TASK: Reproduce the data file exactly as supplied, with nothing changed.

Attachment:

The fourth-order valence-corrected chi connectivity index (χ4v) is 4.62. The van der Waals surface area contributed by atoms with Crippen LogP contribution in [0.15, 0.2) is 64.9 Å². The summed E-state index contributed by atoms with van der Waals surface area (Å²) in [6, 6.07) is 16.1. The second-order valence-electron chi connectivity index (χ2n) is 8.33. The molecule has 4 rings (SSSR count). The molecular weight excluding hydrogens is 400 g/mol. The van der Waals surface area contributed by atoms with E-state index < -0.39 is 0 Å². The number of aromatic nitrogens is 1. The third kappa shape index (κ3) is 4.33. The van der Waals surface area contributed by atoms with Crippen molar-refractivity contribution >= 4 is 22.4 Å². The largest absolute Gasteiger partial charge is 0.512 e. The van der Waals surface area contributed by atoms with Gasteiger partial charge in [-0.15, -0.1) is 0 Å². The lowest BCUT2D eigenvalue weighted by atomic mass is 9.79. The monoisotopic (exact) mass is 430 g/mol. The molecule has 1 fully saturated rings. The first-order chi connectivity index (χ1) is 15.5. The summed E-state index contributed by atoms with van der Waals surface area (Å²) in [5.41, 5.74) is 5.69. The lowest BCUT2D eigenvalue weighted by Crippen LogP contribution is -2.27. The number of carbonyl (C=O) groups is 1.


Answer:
The fourth-order valence-corrected chi connectivity index (χ4v) is 4.62. The van der Waals surface area contributed by atoms with Crippen LogP contribution in [0.15, 0.2) is 64.9 Å². The summed E-state index contributed by atoms with van der Waals surface area (Å²) in [6, 6.07) is 16.1. The second-order valence-electron chi connectivity index (χ2n) is 8.33. The molecule has 4 rings (SSSR count). The molecular weight excluding hydrogens is 400 g/mol. The van der Waals surface area contributed by atoms with E-state index < -0.39 is 0 Å². The number of aromatic nitrogens is 1. The third kappa shape index (κ3) is 4.33. The van der Waals surface area contributed by atoms with Crippen molar-refractivity contribution >= 4 is 22.4 Å². The largest absolute Gasteiger partial charge is 0.512 e. The van der Waals surface area contributed by atoms with Gasteiger partial charge in [-0.15, -0.1) is 0 Å². The lowest BCUT2D eigenvalue weighted by atomic mass is 9.79. The monoisotopic (exact) mass is 430 g/mol. The molecule has 1 fully saturated rings. The first-order chi connectivity index (χ1) is 15.5. The summed E-state index contributed by atoms with van der Waals surface area (Å²) in [5.41, 5.74) is 5.69. The lowest BCUT2D eigenvalue weighted by Crippen LogP contribution is -2.27. The number of carbonyl (C=O) groups is 1.